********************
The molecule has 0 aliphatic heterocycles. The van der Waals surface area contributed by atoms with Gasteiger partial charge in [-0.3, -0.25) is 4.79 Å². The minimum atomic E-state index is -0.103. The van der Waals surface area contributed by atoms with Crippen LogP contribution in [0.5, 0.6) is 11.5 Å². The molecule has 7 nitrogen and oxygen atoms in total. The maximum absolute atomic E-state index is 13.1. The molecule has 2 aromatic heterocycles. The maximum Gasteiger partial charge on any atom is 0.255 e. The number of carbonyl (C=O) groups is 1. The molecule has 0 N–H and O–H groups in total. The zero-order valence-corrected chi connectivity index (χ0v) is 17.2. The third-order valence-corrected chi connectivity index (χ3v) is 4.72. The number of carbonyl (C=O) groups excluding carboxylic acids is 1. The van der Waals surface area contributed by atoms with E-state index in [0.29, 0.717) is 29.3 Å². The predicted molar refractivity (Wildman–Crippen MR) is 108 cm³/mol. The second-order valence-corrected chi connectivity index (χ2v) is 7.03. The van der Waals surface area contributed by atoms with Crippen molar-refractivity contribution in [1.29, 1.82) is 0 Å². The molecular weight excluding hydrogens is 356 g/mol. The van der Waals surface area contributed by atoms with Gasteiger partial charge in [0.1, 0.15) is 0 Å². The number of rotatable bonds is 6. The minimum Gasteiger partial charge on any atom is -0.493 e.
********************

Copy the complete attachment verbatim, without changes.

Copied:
The molecule has 0 aliphatic heterocycles. The van der Waals surface area contributed by atoms with Gasteiger partial charge in [-0.3, -0.25) is 4.79 Å². The minimum atomic E-state index is -0.103. The van der Waals surface area contributed by atoms with Crippen LogP contribution in [0.5, 0.6) is 11.5 Å². The molecule has 7 nitrogen and oxygen atoms in total. The maximum absolute atomic E-state index is 13.1. The molecule has 2 aromatic heterocycles. The maximum Gasteiger partial charge on any atom is 0.255 e. The number of carbonyl (C=O) groups is 1. The molecule has 0 N–H and O–H groups in total. The zero-order valence-corrected chi connectivity index (χ0v) is 17.2. The third-order valence-corrected chi connectivity index (χ3v) is 4.72. The number of carbonyl (C=O) groups excluding carboxylic acids is 1. The van der Waals surface area contributed by atoms with E-state index in [0.29, 0.717) is 29.3 Å². The predicted molar refractivity (Wildman–Crippen MR) is 108 cm³/mol. The second-order valence-corrected chi connectivity index (χ2v) is 7.03. The van der Waals surface area contributed by atoms with Crippen molar-refractivity contribution in [1.29, 1.82) is 0 Å². The molecular weight excluding hydrogens is 356 g/mol. The van der Waals surface area contributed by atoms with Gasteiger partial charge in [0.1, 0.15) is 0 Å². The number of rotatable bonds is 6. The minimum Gasteiger partial charge on any atom is -0.493 e.